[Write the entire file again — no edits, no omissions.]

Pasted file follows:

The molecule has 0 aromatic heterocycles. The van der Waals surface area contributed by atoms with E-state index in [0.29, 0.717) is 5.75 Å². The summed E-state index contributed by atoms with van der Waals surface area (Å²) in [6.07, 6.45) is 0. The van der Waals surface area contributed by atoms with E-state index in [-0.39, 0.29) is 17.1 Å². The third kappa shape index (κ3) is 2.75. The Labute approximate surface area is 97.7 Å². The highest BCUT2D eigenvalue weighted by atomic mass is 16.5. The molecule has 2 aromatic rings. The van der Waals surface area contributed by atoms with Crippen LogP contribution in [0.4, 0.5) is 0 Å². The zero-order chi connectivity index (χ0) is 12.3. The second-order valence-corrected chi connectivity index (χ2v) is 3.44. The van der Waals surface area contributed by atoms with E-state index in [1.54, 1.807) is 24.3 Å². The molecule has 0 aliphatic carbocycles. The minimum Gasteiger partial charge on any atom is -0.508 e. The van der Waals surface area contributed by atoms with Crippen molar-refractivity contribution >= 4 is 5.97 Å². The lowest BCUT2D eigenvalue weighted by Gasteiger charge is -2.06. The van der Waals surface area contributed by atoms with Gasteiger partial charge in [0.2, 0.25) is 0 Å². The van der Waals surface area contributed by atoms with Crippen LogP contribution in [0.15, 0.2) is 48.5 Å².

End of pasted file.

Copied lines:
The molecule has 0 aromatic heterocycles. The van der Waals surface area contributed by atoms with E-state index in [0.29, 0.717) is 5.75 Å². The summed E-state index contributed by atoms with van der Waals surface area (Å²) in [6.07, 6.45) is 0. The van der Waals surface area contributed by atoms with E-state index in [-0.39, 0.29) is 17.1 Å². The third kappa shape index (κ3) is 2.75. The Labute approximate surface area is 97.7 Å². The highest BCUT2D eigenvalue weighted by atomic mass is 16.5. The molecule has 2 aromatic rings. The van der Waals surface area contributed by atoms with Crippen LogP contribution in [0.4, 0.5) is 0 Å². The zero-order chi connectivity index (χ0) is 12.3. The second-order valence-corrected chi connectivity index (χ2v) is 3.44. The van der Waals surface area contributed by atoms with E-state index in [1.54, 1.807) is 24.3 Å². The molecule has 0 aliphatic carbocycles. The minimum Gasteiger partial charge on any atom is -0.508 e. The van der Waals surface area contributed by atoms with Crippen molar-refractivity contribution >= 4 is 5.97 Å². The lowest BCUT2D eigenvalue weighted by Gasteiger charge is -2.06. The van der Waals surface area contributed by atoms with Gasteiger partial charge in [0.2, 0.25) is 0 Å². The van der Waals surface area contributed by atoms with Crippen LogP contribution in [0.15, 0.2) is 48.5 Å².